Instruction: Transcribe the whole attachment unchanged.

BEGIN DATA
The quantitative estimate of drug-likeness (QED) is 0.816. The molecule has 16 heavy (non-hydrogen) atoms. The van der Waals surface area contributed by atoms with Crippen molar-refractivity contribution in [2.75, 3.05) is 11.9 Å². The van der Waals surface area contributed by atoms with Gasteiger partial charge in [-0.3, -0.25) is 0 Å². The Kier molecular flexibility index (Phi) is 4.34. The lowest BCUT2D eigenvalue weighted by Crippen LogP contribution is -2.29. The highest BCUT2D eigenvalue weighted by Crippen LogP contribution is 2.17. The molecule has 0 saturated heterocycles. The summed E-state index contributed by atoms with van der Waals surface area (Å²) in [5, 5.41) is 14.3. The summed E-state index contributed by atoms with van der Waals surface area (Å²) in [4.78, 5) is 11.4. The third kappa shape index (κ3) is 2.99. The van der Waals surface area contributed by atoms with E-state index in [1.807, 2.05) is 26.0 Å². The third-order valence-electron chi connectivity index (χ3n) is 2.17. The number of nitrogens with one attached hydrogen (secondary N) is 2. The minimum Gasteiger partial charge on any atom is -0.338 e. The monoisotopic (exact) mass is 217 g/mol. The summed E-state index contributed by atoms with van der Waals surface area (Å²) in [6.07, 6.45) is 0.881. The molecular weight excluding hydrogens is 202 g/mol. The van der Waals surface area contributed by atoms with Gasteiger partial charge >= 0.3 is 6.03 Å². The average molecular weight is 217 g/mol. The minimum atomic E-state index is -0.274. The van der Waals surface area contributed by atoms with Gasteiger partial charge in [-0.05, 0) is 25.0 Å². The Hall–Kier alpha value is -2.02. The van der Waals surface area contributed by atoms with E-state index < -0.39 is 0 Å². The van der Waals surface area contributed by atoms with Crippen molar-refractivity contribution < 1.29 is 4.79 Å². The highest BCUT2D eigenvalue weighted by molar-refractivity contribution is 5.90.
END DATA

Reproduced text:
The quantitative estimate of drug-likeness (QED) is 0.816. The molecule has 16 heavy (non-hydrogen) atoms. The van der Waals surface area contributed by atoms with Crippen molar-refractivity contribution in [2.75, 3.05) is 11.9 Å². The van der Waals surface area contributed by atoms with Gasteiger partial charge in [-0.3, -0.25) is 0 Å². The Kier molecular flexibility index (Phi) is 4.34. The lowest BCUT2D eigenvalue weighted by Crippen LogP contribution is -2.29. The highest BCUT2D eigenvalue weighted by Crippen LogP contribution is 2.17. The molecule has 0 saturated heterocycles. The summed E-state index contributed by atoms with van der Waals surface area (Å²) in [5, 5.41) is 14.3. The summed E-state index contributed by atoms with van der Waals surface area (Å²) in [4.78, 5) is 11.4. The third kappa shape index (κ3) is 2.99. The van der Waals surface area contributed by atoms with E-state index in [1.807, 2.05) is 26.0 Å². The third-order valence-electron chi connectivity index (χ3n) is 2.17. The number of nitrogens with one attached hydrogen (secondary N) is 2. The minimum Gasteiger partial charge on any atom is -0.338 e. The monoisotopic (exact) mass is 217 g/mol. The summed E-state index contributed by atoms with van der Waals surface area (Å²) in [6.07, 6.45) is 0.881. The molecular weight excluding hydrogens is 202 g/mol. The van der Waals surface area contributed by atoms with Gasteiger partial charge >= 0.3 is 6.03 Å². The average molecular weight is 217 g/mol. The minimum atomic E-state index is -0.274. The van der Waals surface area contributed by atoms with Gasteiger partial charge in [-0.05, 0) is 25.0 Å². The Hall–Kier alpha value is -2.02. The van der Waals surface area contributed by atoms with E-state index < -0.39 is 0 Å². The van der Waals surface area contributed by atoms with Crippen molar-refractivity contribution < 1.29 is 4.79 Å². The highest BCUT2D eigenvalue weighted by molar-refractivity contribution is 5.90.